Steph Curry is one of the NBA’s best 3-point shooters, and according to Bleacher Report, that is due in part to his vision performance training with strobe glasses, which are eyewear devices that produce specific visual conditions by alternating between transparent and opaque lighting. Stroboscopic training can improve the way the body’s sensory, motor, and cognitive systems function together, and is one way professional athletes like Curry and Jarvis Landry have been working to develop elite vision performance.
As opposed to visual acuity which measures clarity, vision performance refers to the intimate connection between the eyes, the brain, and the sensorimotor system, which drives athletic performance. Specifically, vision performance evaluations test 14 visual categories, including hand-eye and body-eye coordination, reaction time, visual concentration, peripheral vision, eye tracking, eye focusing and depth perception.
“Having your eyes move a fraction of a second faster than your opponents can mean the difference between winning and losing,” according to Dr. Keith Smithson of Sports Vision Pros and team optometrist for the Washington Nationals. This technology extends past athletics and into everyday lives.
From elite to the masses
Beyond elite athletes, consumers are now also seeking to optimize their vision performance. Comprehensive eye examinations provide indicators of visual categories that might be impacting an individual’s performance on the field or at a desk. If an issue is found or improvements are desired, vision training is implemented, using a combination of home and in-practice training techniques.
“Applications that were once only accessible to elite athletes or through rare medical trials are now available to everyday consumers thanks to developing technology, economies of scale, increased consumer demand, and startup investments from major brands,” said Ruth Yomtoubian, senior director of the VSP Global Innovation Center. The VSP Global Innovation Center is the hub that harnesses VSP Global’s industry expertise alongside partners to bring innovative products, services, and experiences to market.
The eye as a tool for more than just vision
According to a recent report from CB Insights, ‘eye-as-a-tool’ is an active area of scientific research and technological development where patent filings have increased more than 700% in the past decade. While startup funding in the space is still in its early stages (at $113 million in 2020), it has doubled since 2016 when it was only at $57 million.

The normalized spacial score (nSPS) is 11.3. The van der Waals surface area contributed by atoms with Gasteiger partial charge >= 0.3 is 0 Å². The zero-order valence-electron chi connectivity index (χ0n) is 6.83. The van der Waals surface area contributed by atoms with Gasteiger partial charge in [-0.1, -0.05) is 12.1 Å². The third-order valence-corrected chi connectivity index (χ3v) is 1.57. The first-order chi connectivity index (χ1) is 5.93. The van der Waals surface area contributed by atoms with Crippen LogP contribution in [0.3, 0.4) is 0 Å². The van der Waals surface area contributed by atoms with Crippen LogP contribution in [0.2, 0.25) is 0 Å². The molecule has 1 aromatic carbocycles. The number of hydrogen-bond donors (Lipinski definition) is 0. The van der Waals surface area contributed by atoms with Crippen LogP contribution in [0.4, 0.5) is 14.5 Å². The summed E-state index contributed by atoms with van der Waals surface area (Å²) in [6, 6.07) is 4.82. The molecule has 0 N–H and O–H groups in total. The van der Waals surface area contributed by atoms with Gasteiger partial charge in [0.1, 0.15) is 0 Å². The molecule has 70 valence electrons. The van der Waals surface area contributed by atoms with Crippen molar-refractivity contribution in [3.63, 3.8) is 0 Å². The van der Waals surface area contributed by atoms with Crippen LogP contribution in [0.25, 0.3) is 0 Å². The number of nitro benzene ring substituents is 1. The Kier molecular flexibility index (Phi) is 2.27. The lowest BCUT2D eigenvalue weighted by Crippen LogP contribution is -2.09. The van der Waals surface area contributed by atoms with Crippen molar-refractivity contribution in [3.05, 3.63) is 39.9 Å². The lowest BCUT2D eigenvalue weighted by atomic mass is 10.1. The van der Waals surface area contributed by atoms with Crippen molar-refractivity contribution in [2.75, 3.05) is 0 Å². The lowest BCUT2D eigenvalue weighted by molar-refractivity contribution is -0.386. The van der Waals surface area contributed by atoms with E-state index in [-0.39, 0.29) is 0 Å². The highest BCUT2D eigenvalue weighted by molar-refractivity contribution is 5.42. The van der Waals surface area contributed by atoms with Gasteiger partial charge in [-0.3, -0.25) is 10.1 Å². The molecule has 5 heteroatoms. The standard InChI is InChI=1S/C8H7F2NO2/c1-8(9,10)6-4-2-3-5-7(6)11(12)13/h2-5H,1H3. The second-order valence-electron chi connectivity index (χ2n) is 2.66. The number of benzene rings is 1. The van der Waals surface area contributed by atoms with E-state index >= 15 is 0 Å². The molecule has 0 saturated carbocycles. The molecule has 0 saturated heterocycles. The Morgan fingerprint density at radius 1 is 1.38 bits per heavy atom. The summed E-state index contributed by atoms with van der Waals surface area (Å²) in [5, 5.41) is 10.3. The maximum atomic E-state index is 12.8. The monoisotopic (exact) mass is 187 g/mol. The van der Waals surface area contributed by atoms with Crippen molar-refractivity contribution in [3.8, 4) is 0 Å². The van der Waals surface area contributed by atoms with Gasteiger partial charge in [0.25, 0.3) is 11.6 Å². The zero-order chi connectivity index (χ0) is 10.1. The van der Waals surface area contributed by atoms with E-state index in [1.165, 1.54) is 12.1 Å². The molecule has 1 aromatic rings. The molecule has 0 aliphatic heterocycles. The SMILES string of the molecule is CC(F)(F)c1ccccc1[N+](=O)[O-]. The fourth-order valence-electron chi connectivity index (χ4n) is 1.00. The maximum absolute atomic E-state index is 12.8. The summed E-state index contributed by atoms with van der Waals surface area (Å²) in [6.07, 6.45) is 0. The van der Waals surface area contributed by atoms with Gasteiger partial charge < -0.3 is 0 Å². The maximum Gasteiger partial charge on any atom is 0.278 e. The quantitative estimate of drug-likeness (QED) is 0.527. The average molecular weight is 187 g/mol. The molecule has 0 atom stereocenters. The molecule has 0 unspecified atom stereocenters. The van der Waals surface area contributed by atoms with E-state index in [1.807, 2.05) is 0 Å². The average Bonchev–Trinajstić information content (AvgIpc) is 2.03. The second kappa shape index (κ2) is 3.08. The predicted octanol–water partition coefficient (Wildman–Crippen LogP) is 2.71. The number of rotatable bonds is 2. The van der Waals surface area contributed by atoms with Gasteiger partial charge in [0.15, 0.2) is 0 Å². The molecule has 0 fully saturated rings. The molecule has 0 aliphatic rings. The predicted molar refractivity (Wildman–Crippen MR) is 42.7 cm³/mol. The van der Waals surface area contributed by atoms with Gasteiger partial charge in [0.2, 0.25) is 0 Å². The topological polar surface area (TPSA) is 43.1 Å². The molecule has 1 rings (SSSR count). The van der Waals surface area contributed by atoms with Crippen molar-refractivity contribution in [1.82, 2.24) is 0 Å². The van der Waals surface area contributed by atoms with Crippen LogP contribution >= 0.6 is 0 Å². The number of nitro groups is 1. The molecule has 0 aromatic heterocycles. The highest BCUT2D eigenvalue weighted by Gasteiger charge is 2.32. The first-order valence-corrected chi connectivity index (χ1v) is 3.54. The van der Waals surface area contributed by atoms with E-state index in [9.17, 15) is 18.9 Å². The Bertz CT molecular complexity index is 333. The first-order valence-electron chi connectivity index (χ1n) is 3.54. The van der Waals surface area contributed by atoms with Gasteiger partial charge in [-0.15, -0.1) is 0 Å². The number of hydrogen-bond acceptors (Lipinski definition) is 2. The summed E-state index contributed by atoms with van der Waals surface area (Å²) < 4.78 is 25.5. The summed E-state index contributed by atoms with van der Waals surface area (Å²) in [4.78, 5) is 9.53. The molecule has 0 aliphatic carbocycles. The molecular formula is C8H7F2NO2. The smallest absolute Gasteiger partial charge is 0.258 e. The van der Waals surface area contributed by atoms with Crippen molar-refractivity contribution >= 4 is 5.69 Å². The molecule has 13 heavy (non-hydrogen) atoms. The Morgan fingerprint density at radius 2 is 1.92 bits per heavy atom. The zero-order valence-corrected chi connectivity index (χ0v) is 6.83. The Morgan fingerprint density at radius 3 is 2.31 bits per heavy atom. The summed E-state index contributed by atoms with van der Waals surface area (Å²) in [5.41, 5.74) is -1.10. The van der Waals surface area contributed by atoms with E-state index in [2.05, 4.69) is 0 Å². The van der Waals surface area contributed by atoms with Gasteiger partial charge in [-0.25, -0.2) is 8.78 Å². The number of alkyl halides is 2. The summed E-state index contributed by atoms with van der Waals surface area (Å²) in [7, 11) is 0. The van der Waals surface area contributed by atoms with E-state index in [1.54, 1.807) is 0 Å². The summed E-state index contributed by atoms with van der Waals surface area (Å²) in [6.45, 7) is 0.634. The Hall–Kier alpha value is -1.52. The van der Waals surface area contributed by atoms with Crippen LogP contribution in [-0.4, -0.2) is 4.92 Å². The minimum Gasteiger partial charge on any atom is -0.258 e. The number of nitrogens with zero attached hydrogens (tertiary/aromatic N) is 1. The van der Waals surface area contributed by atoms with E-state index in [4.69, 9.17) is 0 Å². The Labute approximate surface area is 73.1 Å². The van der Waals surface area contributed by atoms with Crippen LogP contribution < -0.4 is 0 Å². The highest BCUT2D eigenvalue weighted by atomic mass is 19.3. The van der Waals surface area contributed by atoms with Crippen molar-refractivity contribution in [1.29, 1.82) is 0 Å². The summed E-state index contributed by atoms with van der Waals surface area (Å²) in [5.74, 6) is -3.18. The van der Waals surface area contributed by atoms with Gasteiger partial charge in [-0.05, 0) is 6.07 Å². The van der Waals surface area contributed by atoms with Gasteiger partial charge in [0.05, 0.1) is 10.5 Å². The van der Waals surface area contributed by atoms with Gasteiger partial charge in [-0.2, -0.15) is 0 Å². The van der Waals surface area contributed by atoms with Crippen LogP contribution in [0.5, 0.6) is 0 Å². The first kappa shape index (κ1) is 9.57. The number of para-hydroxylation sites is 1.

Some companies, like EyeControl and Tobii, are using AI-powered eye tracking as a communication tool, allowing people with disabilities to live more independently. For example, it allows ventilated patients to use eye movements to communicate. The report also points to a UK-based painter who lives with ALS and uses technology to create art with her eyes.
In a post-pandemic world where workforces are increasingly distributed, vision has taken on a new level of importance in the workforce to facilitate everyday tasks. Startups like 4tiitoo leverage AI-powered eye tracking to monitor those working on computers to increase their productivity, ergonomic comfort, and relationships in the workplace.
“Consumers are taking responsibility to optimize and manage their physical, cognitive, emotional, occupational, and social performance with new products and training. At the VSP Global Innovation Center, we believe innovations that help consumers achieve a higher level of performance are ripe to become mainstream, and that’s just one exciting area our team is looking into,” added Yomtoubian.
A Call to Innovators
The VSP Global Innovation Center is actively looking to partner with organizations and innovators to develop and deliver life-improving products, experiences, and services for the company’s clients, members and network doctors. Get in touch with them at email@example.com.
Chris Perry is Innovation Principal at the VSP Global Innovation Center.